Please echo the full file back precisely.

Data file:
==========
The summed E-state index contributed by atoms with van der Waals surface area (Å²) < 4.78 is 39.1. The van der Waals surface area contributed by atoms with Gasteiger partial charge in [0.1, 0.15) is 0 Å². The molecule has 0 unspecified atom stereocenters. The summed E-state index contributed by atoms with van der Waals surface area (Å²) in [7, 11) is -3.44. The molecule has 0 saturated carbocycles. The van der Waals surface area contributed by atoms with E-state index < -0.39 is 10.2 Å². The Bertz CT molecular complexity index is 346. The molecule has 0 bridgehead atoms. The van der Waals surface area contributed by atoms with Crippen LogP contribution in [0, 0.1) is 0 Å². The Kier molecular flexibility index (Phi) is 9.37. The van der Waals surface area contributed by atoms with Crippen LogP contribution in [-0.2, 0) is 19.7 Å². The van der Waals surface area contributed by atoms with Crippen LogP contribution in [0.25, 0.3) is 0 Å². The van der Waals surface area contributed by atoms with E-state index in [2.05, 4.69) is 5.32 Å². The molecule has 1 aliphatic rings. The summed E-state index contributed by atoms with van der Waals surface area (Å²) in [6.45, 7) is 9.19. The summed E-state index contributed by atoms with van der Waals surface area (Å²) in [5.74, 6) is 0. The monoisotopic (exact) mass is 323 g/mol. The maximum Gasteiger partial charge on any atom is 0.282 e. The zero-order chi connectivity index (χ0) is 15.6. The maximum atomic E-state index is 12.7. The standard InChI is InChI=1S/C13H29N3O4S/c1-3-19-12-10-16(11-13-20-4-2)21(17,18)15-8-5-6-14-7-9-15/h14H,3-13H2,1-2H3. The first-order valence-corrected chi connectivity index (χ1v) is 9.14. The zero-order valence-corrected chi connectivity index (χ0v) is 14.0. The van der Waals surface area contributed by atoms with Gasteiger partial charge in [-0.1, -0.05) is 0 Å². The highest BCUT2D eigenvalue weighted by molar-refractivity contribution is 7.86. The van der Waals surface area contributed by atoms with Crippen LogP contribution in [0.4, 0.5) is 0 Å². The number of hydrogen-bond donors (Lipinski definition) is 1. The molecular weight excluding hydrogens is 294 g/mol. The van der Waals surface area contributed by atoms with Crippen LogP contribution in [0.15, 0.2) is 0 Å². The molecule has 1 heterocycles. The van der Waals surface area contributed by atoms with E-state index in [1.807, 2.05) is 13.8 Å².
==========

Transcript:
The summed E-state index contributed by atoms with van der Waals surface area (Å²) < 4.78 is 39.1. The van der Waals surface area contributed by atoms with Gasteiger partial charge in [0.1, 0.15) is 0 Å². The molecule has 0 unspecified atom stereocenters. The summed E-state index contributed by atoms with van der Waals surface area (Å²) in [7, 11) is -3.44. The molecule has 0 saturated carbocycles. The van der Waals surface area contributed by atoms with E-state index < -0.39 is 10.2 Å². The Bertz CT molecular complexity index is 346. The molecule has 0 bridgehead atoms. The van der Waals surface area contributed by atoms with Crippen LogP contribution in [0, 0.1) is 0 Å². The Kier molecular flexibility index (Phi) is 9.37. The van der Waals surface area contributed by atoms with Crippen LogP contribution in [-0.2, 0) is 19.7 Å². The van der Waals surface area contributed by atoms with Crippen LogP contribution in [0.25, 0.3) is 0 Å². The van der Waals surface area contributed by atoms with E-state index in [2.05, 4.69) is 5.32 Å². The molecule has 1 aliphatic rings. The summed E-state index contributed by atoms with van der Waals surface area (Å²) in [6.45, 7) is 9.19. The summed E-state index contributed by atoms with van der Waals surface area (Å²) in [5.74, 6) is 0. The monoisotopic (exact) mass is 323 g/mol. The maximum Gasteiger partial charge on any atom is 0.282 e. The zero-order chi connectivity index (χ0) is 15.6. The maximum atomic E-state index is 12.7. The standard InChI is InChI=1S/C13H29N3O4S/c1-3-19-12-10-16(11-13-20-4-2)21(17,18)15-8-5-6-14-7-9-15/h14H,3-13H2,1-2H3. The first-order valence-corrected chi connectivity index (χ1v) is 9.14. The zero-order valence-corrected chi connectivity index (χ0v) is 14.0. The van der Waals surface area contributed by atoms with Gasteiger partial charge in [-0.1, -0.05) is 0 Å². The highest BCUT2D eigenvalue weighted by molar-refractivity contribution is 7.86. The van der Waals surface area contributed by atoms with Crippen LogP contribution in [0.4, 0.5) is 0 Å². The number of hydrogen-bond donors (Lipinski definition) is 1. The molecular weight excluding hydrogens is 294 g/mol. The van der Waals surface area contributed by atoms with Crippen LogP contribution in [0.15, 0.2) is 0 Å². The molecule has 1 heterocycles. The van der Waals surface area contributed by atoms with E-state index in [1.807, 2.05) is 13.8 Å².